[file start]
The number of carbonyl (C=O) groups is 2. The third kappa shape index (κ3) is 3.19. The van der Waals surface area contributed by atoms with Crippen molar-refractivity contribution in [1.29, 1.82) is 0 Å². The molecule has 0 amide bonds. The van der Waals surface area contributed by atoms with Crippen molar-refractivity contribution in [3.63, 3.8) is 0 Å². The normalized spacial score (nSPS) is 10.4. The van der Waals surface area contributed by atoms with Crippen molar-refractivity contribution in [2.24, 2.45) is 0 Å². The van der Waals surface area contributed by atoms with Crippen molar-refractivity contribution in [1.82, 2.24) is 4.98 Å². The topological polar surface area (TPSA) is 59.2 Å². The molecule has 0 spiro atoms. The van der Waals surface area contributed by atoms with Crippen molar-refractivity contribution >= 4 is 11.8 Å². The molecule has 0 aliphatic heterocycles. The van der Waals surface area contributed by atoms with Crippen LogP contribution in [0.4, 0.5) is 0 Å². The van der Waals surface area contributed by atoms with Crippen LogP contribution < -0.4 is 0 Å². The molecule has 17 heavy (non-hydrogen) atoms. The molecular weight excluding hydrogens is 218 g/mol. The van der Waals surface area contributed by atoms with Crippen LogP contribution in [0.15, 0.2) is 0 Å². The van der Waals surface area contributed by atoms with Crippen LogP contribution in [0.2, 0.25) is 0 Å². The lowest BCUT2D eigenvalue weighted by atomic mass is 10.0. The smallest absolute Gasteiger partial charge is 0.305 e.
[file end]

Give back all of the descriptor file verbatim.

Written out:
The number of carbonyl (C=O) groups is 2. The third kappa shape index (κ3) is 3.19. The van der Waals surface area contributed by atoms with Crippen molar-refractivity contribution in [1.29, 1.82) is 0 Å². The molecule has 0 amide bonds. The van der Waals surface area contributed by atoms with Crippen molar-refractivity contribution in [3.63, 3.8) is 0 Å². The normalized spacial score (nSPS) is 10.4. The van der Waals surface area contributed by atoms with Crippen molar-refractivity contribution in [2.24, 2.45) is 0 Å². The van der Waals surface area contributed by atoms with Crippen molar-refractivity contribution in [1.82, 2.24) is 4.98 Å². The topological polar surface area (TPSA) is 59.2 Å². The molecule has 0 spiro atoms. The van der Waals surface area contributed by atoms with Crippen molar-refractivity contribution >= 4 is 11.8 Å². The molecule has 0 aliphatic heterocycles. The van der Waals surface area contributed by atoms with Crippen LogP contribution in [0.4, 0.5) is 0 Å². The van der Waals surface area contributed by atoms with Crippen LogP contribution < -0.4 is 0 Å². The molecule has 17 heavy (non-hydrogen) atoms. The molecular weight excluding hydrogens is 218 g/mol. The van der Waals surface area contributed by atoms with Crippen LogP contribution in [0.15, 0.2) is 0 Å². The van der Waals surface area contributed by atoms with Crippen LogP contribution in [0.2, 0.25) is 0 Å². The lowest BCUT2D eigenvalue weighted by atomic mass is 10.0. The smallest absolute Gasteiger partial charge is 0.305 e.